Food at EMU pales compared to GVSU
As with any college, our beloved Eastern Michigan has Dining Services. From the Eateries, to the Commons, to the food court in the Student Center it is an obvious presence here on campus. Dining Services is even responsible for many on-campus jobs for individuals with work-study.
Though our Dining Services get the job done, it is a bit lackluster. For instance, the Commons have developed the motto, “All you care to eat…” rather than all you can eat. There must be a reason for this, and I think I know what it is: the food.
No one wants to eat the same four or five things over and over again. I mean, sure, the Commons rotates what it’s serving, but it doesn’t seem like it in the grand scheme of things. The food just seems to be the same, semi-greasy white matter that fills you, but in a seemingly perilous venture. Just for the record, I don’t fault EMU for trying, but it might have missed the mark a bit.
A couple of weeks ago, I was eating at the Grand Valley State University equivalent of The Commons, named Fresh. It was great. The people were preparing the food in plain sight and weren’t afraid to strike up a conversation. I remember walking in and seeing the many different food stations. My first plate ended up being an Italian dish consisting of fresh mastaccoli, a red-pepper cheese roll and a slice of meat-lover’s pizza. It went on for about 30 minutes of me getting a mish-mash of different dishes and being ultimately satisfied.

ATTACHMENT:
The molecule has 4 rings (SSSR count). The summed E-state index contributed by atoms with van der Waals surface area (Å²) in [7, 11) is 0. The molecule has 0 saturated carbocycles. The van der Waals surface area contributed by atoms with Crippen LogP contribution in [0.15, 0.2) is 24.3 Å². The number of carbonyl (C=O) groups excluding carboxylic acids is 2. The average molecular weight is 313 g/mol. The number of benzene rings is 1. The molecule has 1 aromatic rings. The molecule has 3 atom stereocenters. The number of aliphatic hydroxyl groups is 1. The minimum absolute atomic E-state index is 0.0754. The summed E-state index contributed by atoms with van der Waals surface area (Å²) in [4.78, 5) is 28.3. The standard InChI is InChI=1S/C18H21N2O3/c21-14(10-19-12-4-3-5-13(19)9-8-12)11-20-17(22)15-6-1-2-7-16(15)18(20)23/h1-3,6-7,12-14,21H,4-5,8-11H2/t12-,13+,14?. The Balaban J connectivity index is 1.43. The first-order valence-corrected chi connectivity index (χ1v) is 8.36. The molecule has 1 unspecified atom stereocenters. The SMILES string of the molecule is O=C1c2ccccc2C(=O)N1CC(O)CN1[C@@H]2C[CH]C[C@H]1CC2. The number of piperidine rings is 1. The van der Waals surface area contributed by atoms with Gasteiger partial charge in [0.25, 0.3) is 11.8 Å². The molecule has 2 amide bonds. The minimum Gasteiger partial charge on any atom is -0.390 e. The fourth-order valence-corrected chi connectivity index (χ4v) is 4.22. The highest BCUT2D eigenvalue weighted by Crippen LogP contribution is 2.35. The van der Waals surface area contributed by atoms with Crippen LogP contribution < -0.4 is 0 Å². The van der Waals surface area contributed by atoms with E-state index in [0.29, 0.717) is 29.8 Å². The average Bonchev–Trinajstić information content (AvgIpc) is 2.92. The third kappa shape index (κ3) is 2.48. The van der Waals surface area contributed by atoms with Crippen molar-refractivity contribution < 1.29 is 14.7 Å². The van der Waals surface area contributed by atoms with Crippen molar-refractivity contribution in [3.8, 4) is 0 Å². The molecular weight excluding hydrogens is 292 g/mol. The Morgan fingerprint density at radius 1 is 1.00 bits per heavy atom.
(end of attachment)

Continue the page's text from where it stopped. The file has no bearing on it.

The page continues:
It was the availability, and variety, that made me happy with the experience. I went to Fresh again two days later, and all of the dishes were different. The problem with EMU dining is there’s not enough rotation. I was only on the meal plan as a freshman and by the end of the year I never wanted to eat habitually on campus ever again. By mid-fall semester, you’ve already eaten everywhere on campus, so you just have to rotate all of the same places over and over again.
It’s not that I have a problem with dining on campus; I just wish there were more to choose from. My freshman year, I ended up rotating among the Marketplace, a place or two in the Eateries and Dining Commons One maybe once a week. Near the end of the year, I would beg my friends with apartments to let me come over their places to cook for them. I believe dining on campus should be catered more to what the students want, and I’m sure I could find some people who agree.
I think it’s important for people to know eating is important. Regardless of how good or bad the food is, it’s an integral part of living as a human being. So, if you’re bored out of your mind or disgusted with the white-matter burgers of the Commons, shift your interests to Panini Place in the Marketplace or somewhere else. It’s up to you.